Two-week delay in Dessie O’Hare threat-to-kill case

Charges include false imprisonment, threatening to kill or cause serious harm, and assault

Dessie O’Hare pictured in 2015. File photograph: Collins Courts

Dessie O’Hare pictured in 2015. File photograph: Collins Courts

 

The Director of Public Prosecutions (DPP) has been granted another two weeks to complete a book of evidence for the trial of prominent republican Dessie O’Hare, who is accused of false imprisonment of three people in Dublin.

Mr O’Hare (61), with an address at Slaterock Road, Newtownhamilton, Co Armagh, was charged with threatening to kill or cause serious harm and with false imprisonment of a man at Rathcoole, Saggart, Co Dublin, on June 9th, 2015 and falsely imprisoning two others members of the same family, a male and a female, at a house at The Towers, Garter Lane, Saggart, south Co Dublin, on the same date.

He was also charged with engaging in violent disorder and assault causing harm to another named male at the same location.

A decision has yet to be made by the DPP as to whether Mr O’Hare will be sent forward for trial to the Circuit Court or to the non-jury Special Criminal Court.

On January 15th, a Dublin District Court judge had agreed to grant an adjournment after Garda Inspector Columbanus O’Malley had said he expected it to be ready in four weeks.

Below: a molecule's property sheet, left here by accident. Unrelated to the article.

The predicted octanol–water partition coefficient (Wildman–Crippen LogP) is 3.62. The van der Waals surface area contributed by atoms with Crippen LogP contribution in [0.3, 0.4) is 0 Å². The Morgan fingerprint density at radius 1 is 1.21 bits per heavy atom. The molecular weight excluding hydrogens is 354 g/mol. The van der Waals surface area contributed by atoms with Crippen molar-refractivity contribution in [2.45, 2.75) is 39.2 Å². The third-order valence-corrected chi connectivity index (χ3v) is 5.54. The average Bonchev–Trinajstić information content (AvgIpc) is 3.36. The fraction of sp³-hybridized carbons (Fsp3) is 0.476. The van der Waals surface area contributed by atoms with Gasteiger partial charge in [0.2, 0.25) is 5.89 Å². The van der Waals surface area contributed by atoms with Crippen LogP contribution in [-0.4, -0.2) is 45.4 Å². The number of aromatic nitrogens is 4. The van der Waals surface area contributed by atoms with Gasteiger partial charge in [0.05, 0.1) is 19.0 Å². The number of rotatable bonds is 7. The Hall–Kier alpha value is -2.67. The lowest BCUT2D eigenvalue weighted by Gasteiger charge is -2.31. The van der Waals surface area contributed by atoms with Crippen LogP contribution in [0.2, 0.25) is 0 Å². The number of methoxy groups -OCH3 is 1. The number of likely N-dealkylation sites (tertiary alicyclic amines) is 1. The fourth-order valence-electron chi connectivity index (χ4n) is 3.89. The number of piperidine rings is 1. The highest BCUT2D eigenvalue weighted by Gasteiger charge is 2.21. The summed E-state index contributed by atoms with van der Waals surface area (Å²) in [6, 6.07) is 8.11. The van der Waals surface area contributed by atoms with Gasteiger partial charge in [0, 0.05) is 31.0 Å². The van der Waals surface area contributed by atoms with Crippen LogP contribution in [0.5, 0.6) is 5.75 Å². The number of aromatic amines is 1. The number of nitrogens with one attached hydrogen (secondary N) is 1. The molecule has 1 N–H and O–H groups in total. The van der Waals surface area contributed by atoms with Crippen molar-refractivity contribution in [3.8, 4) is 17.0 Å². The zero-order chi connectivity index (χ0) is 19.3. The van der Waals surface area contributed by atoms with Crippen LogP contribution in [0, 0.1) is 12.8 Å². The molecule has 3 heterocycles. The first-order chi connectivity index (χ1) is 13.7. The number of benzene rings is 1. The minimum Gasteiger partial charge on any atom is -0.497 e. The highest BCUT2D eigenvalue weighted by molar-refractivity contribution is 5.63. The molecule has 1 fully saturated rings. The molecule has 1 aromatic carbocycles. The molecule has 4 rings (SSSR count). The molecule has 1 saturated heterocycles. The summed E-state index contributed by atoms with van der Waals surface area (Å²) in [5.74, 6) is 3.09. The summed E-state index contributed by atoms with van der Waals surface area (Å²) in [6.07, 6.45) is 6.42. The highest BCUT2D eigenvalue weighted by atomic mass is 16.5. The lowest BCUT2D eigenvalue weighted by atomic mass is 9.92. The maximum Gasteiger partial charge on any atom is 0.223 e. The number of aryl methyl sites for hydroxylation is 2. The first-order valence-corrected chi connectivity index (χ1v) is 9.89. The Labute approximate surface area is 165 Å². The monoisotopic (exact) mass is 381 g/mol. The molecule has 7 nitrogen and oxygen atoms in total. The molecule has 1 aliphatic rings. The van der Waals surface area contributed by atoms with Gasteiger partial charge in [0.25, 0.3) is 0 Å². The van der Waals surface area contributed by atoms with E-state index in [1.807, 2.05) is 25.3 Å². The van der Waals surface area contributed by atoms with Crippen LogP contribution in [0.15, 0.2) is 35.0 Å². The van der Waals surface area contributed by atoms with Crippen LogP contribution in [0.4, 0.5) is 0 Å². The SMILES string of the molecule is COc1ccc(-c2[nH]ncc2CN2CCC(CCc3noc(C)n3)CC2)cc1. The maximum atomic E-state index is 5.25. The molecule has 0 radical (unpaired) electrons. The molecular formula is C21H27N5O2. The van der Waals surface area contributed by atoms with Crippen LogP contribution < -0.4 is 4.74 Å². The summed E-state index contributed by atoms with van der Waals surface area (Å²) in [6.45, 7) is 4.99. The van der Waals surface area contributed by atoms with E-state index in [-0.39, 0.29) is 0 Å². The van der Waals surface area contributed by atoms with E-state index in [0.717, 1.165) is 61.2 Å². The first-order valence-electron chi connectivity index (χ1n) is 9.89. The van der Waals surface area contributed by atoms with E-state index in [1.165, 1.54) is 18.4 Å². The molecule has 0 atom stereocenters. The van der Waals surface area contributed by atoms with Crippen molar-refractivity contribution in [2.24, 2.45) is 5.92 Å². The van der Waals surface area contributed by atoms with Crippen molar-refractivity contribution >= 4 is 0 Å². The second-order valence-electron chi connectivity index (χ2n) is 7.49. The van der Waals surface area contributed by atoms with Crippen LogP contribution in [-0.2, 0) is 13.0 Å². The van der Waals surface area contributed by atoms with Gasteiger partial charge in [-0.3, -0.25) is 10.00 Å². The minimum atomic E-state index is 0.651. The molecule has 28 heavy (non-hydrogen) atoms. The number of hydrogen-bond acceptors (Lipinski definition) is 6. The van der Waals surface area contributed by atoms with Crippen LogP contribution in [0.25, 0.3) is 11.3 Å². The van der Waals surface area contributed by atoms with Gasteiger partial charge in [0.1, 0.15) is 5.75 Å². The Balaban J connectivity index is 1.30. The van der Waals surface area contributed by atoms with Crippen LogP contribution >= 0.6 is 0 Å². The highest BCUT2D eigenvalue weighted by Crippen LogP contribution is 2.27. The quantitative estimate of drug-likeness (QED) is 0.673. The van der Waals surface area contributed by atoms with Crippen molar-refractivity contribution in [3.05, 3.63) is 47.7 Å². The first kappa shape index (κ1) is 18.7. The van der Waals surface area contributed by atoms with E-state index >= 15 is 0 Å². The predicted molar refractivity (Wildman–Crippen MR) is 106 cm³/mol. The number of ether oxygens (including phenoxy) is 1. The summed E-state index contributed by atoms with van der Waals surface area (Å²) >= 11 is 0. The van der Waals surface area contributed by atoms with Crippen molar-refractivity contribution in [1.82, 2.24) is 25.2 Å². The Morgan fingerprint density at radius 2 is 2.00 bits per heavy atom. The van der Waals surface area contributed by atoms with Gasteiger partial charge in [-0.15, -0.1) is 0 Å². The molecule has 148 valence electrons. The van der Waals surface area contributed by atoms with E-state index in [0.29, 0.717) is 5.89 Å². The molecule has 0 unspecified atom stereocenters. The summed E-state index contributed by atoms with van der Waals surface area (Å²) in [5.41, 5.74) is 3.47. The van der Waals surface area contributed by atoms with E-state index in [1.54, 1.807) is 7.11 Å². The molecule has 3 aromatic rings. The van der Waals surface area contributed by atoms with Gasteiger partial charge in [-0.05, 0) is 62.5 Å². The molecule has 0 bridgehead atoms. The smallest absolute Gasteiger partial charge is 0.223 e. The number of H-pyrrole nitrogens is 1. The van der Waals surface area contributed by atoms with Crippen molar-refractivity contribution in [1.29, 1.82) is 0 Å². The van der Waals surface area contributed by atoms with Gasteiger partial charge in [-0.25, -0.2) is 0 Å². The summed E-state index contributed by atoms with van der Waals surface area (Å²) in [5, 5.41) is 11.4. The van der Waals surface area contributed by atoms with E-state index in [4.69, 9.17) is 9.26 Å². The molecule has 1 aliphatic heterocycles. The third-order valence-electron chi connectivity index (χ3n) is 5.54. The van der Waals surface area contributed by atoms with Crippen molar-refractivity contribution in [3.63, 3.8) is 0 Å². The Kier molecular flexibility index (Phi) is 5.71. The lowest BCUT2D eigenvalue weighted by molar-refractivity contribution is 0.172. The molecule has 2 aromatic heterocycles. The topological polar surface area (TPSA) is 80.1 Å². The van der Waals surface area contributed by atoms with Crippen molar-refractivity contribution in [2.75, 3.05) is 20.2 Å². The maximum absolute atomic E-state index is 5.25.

Two-week adjournment

The case resumed on Monday when Judge Bernadette Owens adjourned the case for two weeks after gardaí sought more time to complete the book of evidence.

Mr O’Hare’s solicitor Ciaran Mulholland pointed out that when the case was last before the court the prosecution had looked for four weeks, while the defence had consented to the five-week adjournment and there was still no book of evidence.

Mr O’Hare was remanded on continuing bail to appear again on March 5th next.

At his first hearing in January the bail was set in his own bond of €100, with a €20,000 independent surety.

Mr O’Hare has not yet indicated how he will plead.

His bail terms stated he must reside at his current address and the PSNI and the Garda must be notified of any change. He also had to surrender his passport, be contactable by phone, abide by a curfew and sign on daily at a Garda station in Co Monaghan.